What do you consider to be the most important ideas and concepts to impart to aspiring musicians?

I spend the majority of my time teaching, so this is a very interesting and important question! I think first and foremost, that everyone has the right and the ability to make music, and to communicate their ideas. Secondly, that playing music should be fun, positive and uplifting. Whilst I do believe in having good discipline and structure when it comes to practicing, and I always believe in hard work, any time that negative energy starts to take over is a sign that perhaps music making has become something it shouldn’t be. Finally, I always recommend having a good balance in your life. It is easy to become obsessed with music as a musician – this sounds obvious! But for me, non-musical activities can be just as inspiring as music itself. I am passionate about the outdoors and love hiking, running, cycling and also travelling. These things give me a very necessary perspective.

As a musician, what is your definition of success?

If you can communicate something to someone and really speak to them directly, through a performance or a composition, then that is a tremendously special and important thing. If ever I can make someone feel some joy through my music, as so many have done for me, I will be an extremely happy person.

‘Small World’ is the debut album featuring original compositions by pianist Claire Cope, performed by Ensemble C, a brand new septet comprising some of the most exciting artists in the UK.


Claire Cope studied piano at the Royal Northern College of Music, where she won the John Ireland prize and the Principal’s Prize for Improvisation in 2011. Having played regularly with the RNCM Big Band in performances featuring Tina May, John Taylor, Gwilym Simcock and Diana Torto, the ‘Claire James Trio’ was her first project as a bandleader and composer, and their EP ‘Lines’ was released on the Manchester-based Efpi label in 2011. In the same year, the group performed at the Manchester Jazz Festival, the London Jazz Festival and during the BBC Proms Plus Series which was broadcast on BBC Radio 3. More recently, Claire performed in Andy Scott’s ‘Mancunity’ band, a commission for the 2019 Manchester Jazz Festival, and also composed the original piano score for Rob Cope’s acclaimed 2019 film about jazz trumpeter Richard Turner, ‘Richard Turner – A Life in Music’. In July 2020, Claire released her debut album as bandleader of the septet Ensemble C, where she is joined by acclaimed UK jazz musicians Brigitte Beraha, Jack Davies, Jon Ormston, Tom Varrall, Ed Babar and Rob Cope.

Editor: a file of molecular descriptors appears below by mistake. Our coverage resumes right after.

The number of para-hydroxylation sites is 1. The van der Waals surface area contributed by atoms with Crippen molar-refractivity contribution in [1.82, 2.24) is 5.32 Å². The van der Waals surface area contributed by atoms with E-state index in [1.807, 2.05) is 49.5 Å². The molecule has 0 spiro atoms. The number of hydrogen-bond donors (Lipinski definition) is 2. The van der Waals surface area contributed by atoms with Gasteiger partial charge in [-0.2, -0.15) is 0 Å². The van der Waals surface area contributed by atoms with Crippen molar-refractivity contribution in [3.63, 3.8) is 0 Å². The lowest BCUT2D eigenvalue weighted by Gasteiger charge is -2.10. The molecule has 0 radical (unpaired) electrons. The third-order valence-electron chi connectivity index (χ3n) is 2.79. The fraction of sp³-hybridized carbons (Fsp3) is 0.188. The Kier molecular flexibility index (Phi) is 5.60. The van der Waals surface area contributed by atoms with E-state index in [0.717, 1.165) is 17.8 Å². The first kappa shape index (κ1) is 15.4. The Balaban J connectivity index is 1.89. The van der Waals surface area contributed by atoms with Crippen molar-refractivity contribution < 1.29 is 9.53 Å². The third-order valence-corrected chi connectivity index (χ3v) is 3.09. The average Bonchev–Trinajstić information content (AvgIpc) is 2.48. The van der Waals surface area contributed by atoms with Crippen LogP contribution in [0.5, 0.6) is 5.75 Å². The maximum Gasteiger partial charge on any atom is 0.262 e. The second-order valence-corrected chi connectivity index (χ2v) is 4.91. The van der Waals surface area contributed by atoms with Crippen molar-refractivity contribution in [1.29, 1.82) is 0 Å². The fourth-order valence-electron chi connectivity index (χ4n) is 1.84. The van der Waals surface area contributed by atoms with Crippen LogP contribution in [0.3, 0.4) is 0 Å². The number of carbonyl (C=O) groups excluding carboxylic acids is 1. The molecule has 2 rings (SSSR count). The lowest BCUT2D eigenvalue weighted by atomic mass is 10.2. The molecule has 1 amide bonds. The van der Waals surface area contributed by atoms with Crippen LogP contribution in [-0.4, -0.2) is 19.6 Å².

Claire is also a passionate educator, and since graduating from music college has garnered a wide range of experience as a piano teacher. Currently, she works as a piano tutor for Donhead Preparatory School in Wimbledon and at Wycombe Abbey Girls School in High Wycombe. Having achieved a distinction level Fellow of the Associated board of the Royal Schools of Music in piano performance in 2017, Claire also now works as a Grade examiner for the ABRSM and is enjoying touring nationally and internationally.